I’m an academic and writer whose scholarly work concerns writing assessment, applied linguistics, writing program administration, and higher education policy. I attempt to inform administrators, instructors, and others on how better to teach writing, particularly to college students and to second language writers, and how to assess writing in a fairer, more constructive way. To that end, I utilize empirical methods to investigate how these populations write and learn, frequently drawing from applications in computational linguistics to make observations of real-world writing. These observations, I hope, can help us make effective administrative and pedagogical decisions.
I completed a doctorate in English in the Rhetoric and Composition program at Purdue University in May of 2015, with secondary areas in Writing Program Administration and English as a Second Language. My dissertation considered the College Learning Assessment+ (CLA+), a standardized test of college learning, and its potential impact on Purdue specifically and higher education generally. I have been published in the academic journals System, Kairos, Teacher-Scholar, and Writing Commons, along with a variety of textbooks and edited collections. I hold a Bachelor of Arts in English with a minor in Philosophy from Central Connecticut State University and a Master of Arts in English with a focus in Writing and Rhetoric from the University of Rhode Island.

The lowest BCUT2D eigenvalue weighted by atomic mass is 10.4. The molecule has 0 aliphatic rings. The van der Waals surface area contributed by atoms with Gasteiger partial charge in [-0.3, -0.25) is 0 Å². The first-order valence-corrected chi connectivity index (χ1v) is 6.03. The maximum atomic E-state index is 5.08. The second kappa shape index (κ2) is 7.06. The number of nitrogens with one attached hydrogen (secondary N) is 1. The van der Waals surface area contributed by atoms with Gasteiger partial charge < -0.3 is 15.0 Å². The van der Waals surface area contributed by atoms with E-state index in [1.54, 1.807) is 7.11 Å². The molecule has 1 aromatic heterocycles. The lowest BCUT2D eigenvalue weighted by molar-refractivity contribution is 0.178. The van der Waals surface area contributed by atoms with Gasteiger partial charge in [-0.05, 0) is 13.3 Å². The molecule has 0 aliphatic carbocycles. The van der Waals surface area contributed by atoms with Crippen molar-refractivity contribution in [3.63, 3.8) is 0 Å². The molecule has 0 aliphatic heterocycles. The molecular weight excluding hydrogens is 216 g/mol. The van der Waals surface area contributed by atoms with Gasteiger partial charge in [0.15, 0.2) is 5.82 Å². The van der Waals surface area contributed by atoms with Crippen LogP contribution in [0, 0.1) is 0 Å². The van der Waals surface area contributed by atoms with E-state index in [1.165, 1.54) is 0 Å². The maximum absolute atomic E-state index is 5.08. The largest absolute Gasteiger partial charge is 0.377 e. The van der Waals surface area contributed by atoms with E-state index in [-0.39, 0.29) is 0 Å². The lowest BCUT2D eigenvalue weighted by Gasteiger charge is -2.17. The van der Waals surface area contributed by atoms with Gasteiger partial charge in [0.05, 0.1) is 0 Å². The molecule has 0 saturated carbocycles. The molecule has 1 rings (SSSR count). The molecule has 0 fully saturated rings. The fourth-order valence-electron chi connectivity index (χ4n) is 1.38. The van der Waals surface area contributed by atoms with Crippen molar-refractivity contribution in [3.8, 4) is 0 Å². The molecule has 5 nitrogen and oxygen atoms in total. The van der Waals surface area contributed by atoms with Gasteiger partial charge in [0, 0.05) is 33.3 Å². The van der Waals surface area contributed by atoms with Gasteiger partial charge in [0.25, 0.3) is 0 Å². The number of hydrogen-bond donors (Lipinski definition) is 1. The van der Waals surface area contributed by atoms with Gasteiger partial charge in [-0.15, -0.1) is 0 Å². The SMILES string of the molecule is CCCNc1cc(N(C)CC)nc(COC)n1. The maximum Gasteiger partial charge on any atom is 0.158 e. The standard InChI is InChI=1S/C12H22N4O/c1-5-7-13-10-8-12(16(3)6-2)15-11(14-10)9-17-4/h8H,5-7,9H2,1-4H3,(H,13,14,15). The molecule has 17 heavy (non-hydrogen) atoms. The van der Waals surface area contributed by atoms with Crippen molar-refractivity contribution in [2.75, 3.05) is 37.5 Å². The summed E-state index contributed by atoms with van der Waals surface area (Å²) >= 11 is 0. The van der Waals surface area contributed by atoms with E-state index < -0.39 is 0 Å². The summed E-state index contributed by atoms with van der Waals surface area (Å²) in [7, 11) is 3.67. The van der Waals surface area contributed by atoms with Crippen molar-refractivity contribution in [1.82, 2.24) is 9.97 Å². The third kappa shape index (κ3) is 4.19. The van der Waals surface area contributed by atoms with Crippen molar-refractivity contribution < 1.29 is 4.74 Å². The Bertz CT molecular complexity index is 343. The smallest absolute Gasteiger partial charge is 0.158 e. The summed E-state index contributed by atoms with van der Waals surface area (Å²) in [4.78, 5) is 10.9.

In the fall of 2015, I will be working as a Continuing Lecturer at Purdue in our special composition program for second language students. I also am a regular blogger and writer. I frequently consider political and cultural issues in my work, which has been published in places like The Los Angeles Times, The New York Times, Politico, Playboy, The Observer, Vox, Salon, Talking Points Memo, N+1, Jacobin, In These Times, The New Inquiry, Quartz, The Huffington Post, and others. I sometimes provide professional editing and ghostwriting work as well.